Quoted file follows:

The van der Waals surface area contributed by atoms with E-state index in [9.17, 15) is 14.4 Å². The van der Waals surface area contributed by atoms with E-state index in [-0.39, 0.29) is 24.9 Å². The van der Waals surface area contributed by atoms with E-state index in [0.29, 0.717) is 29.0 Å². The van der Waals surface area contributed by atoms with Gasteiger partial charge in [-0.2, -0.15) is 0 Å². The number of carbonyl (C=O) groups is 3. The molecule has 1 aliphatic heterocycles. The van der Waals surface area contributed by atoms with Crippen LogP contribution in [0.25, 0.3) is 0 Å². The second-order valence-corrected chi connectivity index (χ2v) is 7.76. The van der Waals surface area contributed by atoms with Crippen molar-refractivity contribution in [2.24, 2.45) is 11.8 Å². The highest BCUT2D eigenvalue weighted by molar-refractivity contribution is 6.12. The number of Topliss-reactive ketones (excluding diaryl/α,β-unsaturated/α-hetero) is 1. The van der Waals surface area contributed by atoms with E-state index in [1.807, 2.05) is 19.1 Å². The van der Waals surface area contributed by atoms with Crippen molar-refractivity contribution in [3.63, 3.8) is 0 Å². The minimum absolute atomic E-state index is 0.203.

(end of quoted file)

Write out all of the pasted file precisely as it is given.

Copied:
The van der Waals surface area contributed by atoms with E-state index in [9.17, 15) is 14.4 Å². The van der Waals surface area contributed by atoms with E-state index in [-0.39, 0.29) is 24.9 Å². The van der Waals surface area contributed by atoms with E-state index in [0.29, 0.717) is 29.0 Å². The van der Waals surface area contributed by atoms with Gasteiger partial charge in [-0.2, -0.15) is 0 Å². The number of carbonyl (C=O) groups is 3. The molecule has 1 aliphatic heterocycles. The van der Waals surface area contributed by atoms with Crippen LogP contribution in [0.25, 0.3) is 0 Å². The second-order valence-corrected chi connectivity index (χ2v) is 7.76. The van der Waals surface area contributed by atoms with Crippen molar-refractivity contribution in [2.24, 2.45) is 11.8 Å². The highest BCUT2D eigenvalue weighted by molar-refractivity contribution is 6.12. The number of Topliss-reactive ketones (excluding diaryl/α,β-unsaturated/α-hetero) is 1. The van der Waals surface area contributed by atoms with E-state index in [1.807, 2.05) is 19.1 Å². The van der Waals surface area contributed by atoms with Crippen molar-refractivity contribution in [3.63, 3.8) is 0 Å². The minimum absolute atomic E-state index is 0.203.